Relatively little is known about the specifics of the physiology of the halophilic and halotolerant Eukarya. They do, however, encompass photoautotrophs, as well as heterotrophs.
The Eukarya in general have more complex cellular structures than either the Archaea, or the Bacteria. Dunaliella do not possess a rigid cell wall allowing them to swell and shrink as an immediate reaction to changes in the salinity of their environment. The cytoplasmic membrane can rapidly either take up, or efflux large molecules such as dextrans . It is thought that this ability is what enables the organisms to swell, or shrink in response to rapid changes in salt concentration in the environment. Dunaliella contain P-carotene in the inter-thylakoid space within the chloroplast. Sterols are a major component of the lipids in the fungi.
12.1.5 Halophily and Osmophily - Is There a Difference?
Osmophily refers to the osmotic aspects of life at high salt concentrations, especially turgor pressure, cellular dehydration and desiccation. Halophily refers to the ionic requirements for life at high salt concentrations. Although these phenomena are physiologically distinct, they are environmentally linked because increasing salt concentrations lead to increases in osmolarity. Because of the environmental link between osmolarity and salt concentration, a halophile must be able to physiologically compensate for the osmolarity that accompanies its optimum salt concentration requirement. Under normal growth conditions the osmotic aspect of the high salt requirement cannot be clearly separated from the solute aspect, making it difficult to study the physiology of osmophily separately from halophily.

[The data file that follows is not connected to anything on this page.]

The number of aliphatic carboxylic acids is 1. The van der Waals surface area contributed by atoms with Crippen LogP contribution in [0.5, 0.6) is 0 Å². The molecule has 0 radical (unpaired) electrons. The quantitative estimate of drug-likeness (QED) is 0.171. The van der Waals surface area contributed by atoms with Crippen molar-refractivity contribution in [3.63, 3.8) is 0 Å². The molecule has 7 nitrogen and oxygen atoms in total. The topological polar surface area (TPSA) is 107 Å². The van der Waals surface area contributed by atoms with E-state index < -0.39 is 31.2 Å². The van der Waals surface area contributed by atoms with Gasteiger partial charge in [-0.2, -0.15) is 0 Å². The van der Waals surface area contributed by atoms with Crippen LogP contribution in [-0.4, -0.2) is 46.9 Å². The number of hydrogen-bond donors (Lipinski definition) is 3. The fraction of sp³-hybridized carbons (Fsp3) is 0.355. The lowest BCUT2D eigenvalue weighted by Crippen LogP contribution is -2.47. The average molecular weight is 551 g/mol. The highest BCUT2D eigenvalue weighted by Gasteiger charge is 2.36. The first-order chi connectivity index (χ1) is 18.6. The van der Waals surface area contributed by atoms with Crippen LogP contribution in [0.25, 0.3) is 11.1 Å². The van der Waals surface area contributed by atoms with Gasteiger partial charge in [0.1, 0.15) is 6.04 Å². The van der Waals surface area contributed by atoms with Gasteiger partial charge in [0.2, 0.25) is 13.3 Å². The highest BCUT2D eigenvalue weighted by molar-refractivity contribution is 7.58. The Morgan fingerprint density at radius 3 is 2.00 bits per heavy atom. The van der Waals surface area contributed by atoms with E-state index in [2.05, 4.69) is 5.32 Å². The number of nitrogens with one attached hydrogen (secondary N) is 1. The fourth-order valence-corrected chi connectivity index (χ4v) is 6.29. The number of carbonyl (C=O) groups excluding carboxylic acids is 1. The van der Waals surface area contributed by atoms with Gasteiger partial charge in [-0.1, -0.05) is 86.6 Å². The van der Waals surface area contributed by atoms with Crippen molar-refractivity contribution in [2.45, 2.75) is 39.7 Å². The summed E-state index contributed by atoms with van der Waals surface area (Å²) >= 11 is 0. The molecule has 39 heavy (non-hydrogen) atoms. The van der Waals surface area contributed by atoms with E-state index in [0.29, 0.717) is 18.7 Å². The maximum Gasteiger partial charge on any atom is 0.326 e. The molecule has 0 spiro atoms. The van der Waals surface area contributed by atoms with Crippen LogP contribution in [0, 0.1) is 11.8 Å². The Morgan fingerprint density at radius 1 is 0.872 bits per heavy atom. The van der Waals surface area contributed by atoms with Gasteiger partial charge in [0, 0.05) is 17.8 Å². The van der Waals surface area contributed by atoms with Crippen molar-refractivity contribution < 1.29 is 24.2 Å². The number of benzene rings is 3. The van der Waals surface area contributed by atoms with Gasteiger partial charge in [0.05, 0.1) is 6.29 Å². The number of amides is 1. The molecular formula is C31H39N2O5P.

Many microorganisms respond to increases in osmolarity by accumulating substances, termed osmotica, in their cytosol. Osmotica protect organisms from cytoplasmic dehydration and desiccation [9, 116]. With the exception of the Halobacteriaceae and the Haloanaerobiales, which use K+ as their osmoticum , glycine-betaine is the most common osmoticum in most prokaryotes [32, 64, 67] including the cyanobacterium Synechococcus (Nageli) [69, 93; reviewed in 50]. Studies of the osmoticum in halophilic eukaryotes has centered around Dunaliella and to a lesser extent Asteromonas species. It appears that halophilic eukaryotes use glycerol as their osmoticum while maintaining very low intercellular ionic concentrations [e.g. 5].
The osmoticum used by halophiles belong to different chemical classes with little structural similarity. The general properties they have in common are that they are very soluble, have no net charge, and exhibit very limited interaction with proteins. These compounds are all strong water structure formers and as such they are excluded from the hydration shell of proteins. This exclusion most likely defines their function as effective stabilizers of the hydration shell of proteins and other cytoplasmic structural elements [34, 109]. The phenomenon of preferential hydration of proteins favors a more compact protein conformation. It also opposes an increase in surface area and, because unfolding usually results in surface area increase, it favors the native structure of the protein. It is therefore primarily free water, as opposed to bound water, that responds to osmotic changes in the environment, and the compatibility of osmotic solutes is based on the fact that they specifically adjust the osmotic equilibrium of the free water fraction. Exclusion of compatible solutes from the hydration sphere of proteins is consistent with a decrease in entropy of the system (higher ordering). This entropically unfavorable condition in turn causes minimization of the excluded volume and subsequently stabilizes the conformation of a protein .